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The Evolution of Ada, Sparklite’s Charming Hero

Reading Time: 5 minutes

Summary

  • Sharing milestones that marked significant transformations in the game’s look and studio’s maturity
  • We hope you enjoy this insight into how our game and art evolved
  • Sparklite is available now for Xbox One on the Microsoft Store

The gorgeous spritework and animations of Ada, our hero, is one of the most recognizable features of Sparklite. But it hasn’t always been this pretty. We began our studio as three programmers with little pixel art skill so the story of our hero’s aesthetic journey in many ways mirrors the journey of our studio. This article will share hero art, (animated gifs where possible) from the humble beginnings of Sparklite’s prototype to the final stages of development. As the art evolved, so did our studio, so we will also highlight some of the milestones that marked significant transformations in the game’s look and studio’s maturity.

Ada Idle Spin
Ada Attack

The gorgeous spritework and animations of Ada, our hero, is one of the
most recognizable features of Sparklite. But it hasn’t always been this pretty.
We began our studio as three programmers with little pixel art skill so the
story of our hero’s aesthetic journey in many ways mirrors the journey of our
studio. In this article we’ll share art from the humble beginnings of
Sparklite’s prototype to the final stages of development. As the art evolved,
so did our studio, so we will also highlight some of the milestones that marked
significant transformations in both the game’s look and studio’s maturity.

The Prototyping Era

Archer Walk
Archer Swing

Ada began her life as a high fantasy archer and destroyer of slimes.
This was an early prototype we called “Rogue Adventures” where we experimented
with our pixel art style and top down controls. A friend of ours created that
juicy, slimey hopper but otherwise it’s entirely programmer art. At this point
the game played very retro. No combos and only four directions. I don’t think
we ever could have shipped it, but creating it and getting our hands on some
pixel art fundamentals has been helpful throughout the project.

Rogue Adventures

We really liked the theme and direction we were taking it and decided
to build a more gameplay-focused prototype.

This is when Ada regressed to her notorious hotdog form. We really like
grey box prototypes, especially because we aren’t artists. Stripping things
down to their essential shapes allows us to make sure we have the mechanics
down without worrying too much about polish. We took this prototype to a local
convention, Playthrough Games, where we got a lot of positive feedback on the
gameplay.

Hotdog
Mighty Grey Box

One of our big takeaways from those early prototype days was that we
wanted our gameplay to be a good deal more modern. We committed to the hero
being animated in eight directions. We also wanted the combat to feel weightier,
with combos and follow-through between animations. It was time to bring in some
more proficient artists.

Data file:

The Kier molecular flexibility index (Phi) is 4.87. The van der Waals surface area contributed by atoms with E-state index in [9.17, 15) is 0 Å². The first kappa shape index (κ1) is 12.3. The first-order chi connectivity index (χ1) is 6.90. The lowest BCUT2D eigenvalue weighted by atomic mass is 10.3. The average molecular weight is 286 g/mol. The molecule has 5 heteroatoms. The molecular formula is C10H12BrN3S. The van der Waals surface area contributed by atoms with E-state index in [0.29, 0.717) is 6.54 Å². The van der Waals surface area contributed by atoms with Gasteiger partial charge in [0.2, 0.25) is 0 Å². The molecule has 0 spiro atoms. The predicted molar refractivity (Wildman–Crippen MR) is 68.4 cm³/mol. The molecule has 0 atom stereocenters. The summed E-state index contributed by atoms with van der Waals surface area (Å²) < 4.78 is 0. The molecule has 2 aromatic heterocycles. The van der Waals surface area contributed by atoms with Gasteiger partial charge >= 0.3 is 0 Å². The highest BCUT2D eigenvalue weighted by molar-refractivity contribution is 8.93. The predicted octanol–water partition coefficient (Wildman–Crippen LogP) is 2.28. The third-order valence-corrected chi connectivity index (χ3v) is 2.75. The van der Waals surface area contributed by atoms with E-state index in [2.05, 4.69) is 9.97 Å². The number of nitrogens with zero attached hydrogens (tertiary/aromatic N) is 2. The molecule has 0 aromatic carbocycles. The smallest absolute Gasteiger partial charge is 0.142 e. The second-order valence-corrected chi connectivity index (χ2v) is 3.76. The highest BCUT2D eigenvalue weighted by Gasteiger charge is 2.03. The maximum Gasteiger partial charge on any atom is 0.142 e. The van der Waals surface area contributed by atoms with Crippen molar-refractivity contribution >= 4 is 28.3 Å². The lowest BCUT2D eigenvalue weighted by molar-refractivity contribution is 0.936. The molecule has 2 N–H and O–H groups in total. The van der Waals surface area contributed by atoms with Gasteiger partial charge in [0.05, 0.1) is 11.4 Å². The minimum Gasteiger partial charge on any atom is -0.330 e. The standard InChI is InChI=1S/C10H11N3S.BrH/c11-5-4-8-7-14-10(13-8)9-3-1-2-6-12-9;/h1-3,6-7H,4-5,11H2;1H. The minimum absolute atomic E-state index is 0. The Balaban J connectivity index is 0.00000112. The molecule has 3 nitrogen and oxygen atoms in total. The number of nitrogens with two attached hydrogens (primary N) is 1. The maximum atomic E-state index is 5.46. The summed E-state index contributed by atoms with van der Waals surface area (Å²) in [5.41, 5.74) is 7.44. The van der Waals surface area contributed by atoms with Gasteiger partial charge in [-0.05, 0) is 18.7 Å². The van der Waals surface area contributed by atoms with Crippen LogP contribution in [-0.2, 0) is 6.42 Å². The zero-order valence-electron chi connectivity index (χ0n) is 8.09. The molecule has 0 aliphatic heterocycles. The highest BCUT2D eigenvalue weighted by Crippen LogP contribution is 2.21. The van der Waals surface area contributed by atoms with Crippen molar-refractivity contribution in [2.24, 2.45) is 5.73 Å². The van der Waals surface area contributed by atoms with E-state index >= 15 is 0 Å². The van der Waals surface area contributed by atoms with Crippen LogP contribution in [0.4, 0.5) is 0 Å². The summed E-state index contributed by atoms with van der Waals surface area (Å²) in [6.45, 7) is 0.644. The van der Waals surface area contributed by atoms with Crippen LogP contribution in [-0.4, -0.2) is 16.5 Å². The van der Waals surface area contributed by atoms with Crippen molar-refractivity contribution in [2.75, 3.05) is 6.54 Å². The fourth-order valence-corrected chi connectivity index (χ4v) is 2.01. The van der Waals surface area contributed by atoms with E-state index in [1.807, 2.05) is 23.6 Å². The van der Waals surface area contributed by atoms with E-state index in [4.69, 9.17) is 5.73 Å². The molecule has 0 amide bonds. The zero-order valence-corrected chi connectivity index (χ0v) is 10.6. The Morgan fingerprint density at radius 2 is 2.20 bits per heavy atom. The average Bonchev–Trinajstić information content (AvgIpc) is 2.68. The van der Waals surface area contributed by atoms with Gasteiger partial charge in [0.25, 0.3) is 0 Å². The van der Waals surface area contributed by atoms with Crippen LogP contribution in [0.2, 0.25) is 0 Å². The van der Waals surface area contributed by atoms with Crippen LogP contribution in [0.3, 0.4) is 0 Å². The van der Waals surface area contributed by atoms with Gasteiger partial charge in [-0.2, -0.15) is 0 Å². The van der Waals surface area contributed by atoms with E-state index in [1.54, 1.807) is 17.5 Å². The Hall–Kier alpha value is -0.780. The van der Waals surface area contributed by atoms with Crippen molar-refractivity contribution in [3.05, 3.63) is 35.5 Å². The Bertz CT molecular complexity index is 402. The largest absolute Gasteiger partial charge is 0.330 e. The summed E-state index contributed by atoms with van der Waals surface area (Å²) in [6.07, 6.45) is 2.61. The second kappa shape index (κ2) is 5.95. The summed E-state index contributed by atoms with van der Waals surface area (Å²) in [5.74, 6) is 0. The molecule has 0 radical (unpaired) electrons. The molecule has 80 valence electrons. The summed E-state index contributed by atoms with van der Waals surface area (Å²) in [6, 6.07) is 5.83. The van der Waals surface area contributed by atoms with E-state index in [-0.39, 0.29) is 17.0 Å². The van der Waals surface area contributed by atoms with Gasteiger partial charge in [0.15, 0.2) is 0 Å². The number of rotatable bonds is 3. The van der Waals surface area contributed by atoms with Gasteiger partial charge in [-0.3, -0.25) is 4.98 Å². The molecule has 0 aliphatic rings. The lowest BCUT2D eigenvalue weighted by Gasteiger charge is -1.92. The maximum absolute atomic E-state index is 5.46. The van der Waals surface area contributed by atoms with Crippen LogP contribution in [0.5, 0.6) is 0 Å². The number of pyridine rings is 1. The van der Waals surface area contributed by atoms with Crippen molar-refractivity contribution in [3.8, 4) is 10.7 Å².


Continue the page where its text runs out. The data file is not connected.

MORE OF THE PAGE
Concept to Vertical Slice

The next big milestone for the project was to take our concept and
produce a vertical slice that we could take to potential publishers and
partners. One of the first pieces we wanted to create was a strong main
character in the final style of the game, which also hadn’t been nailed down.
To accomplish this, we first wanted to nail down Ada’s concept and theme for
artists to work off of.

Communicating Ada to our artists marks Ada’s first appearance as a
pilot engineer. Edward Rowe, one of the founding programmers, worked on these
more stylized experiments. They had some charm and promise but never really
clicked so we brought in some old co-workers to help.

Our coworker artist friends Drew Walton and Lianne Cruz each took a
stab at just improving our spritework. They both were also really helpful in
giving guidance with our style in general.

Mechanic
Mechanic Swing

Drew’s Mechanic Sprite and Swing

Mechanic Move

Lianne’s Mechanic Sprite

Their work really helped us bring our concept to life but if we were
going to produce a vertical slice, we needed an art style for the entire game.
We reached out to one of our favorite pixel artists on Twitter, Anders
Gullmsarvik. He gave us a lineup of really expressive and iconic sprites that
we just loved.

Ada Redesign
Ada Spice

From here we were just a couple iterations away from the Ada that
everyone now knows. Anders also provided a few environment mockups that we also
loved so we continued working with Anders until we finished out our vertical
slice.

Vertical Slice to Shipping

That vertical slice got the attention of Merge Games at PAX East. With
their support we were able to bring on more artists. We found our primary
animator Rafael Françoi on Twitter as well. He provided us with some really
great animations like these, as well as animations for most of the other
characters you see in the game.

Ada Attack
Ada Dash
Ada Run

We hope you’ve enjoyed this insight into how our game and art evolved.
We can’t wait for everyone to get a chance to play Sparklite soon!

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Related:
X019: Planet Coaster Rolling to Xbox One in Summer 2020
This Week on Xbox: November 15, 2019
Xbox All Access available to U.S. Xbox Insiders This Weekend

Website: LINK

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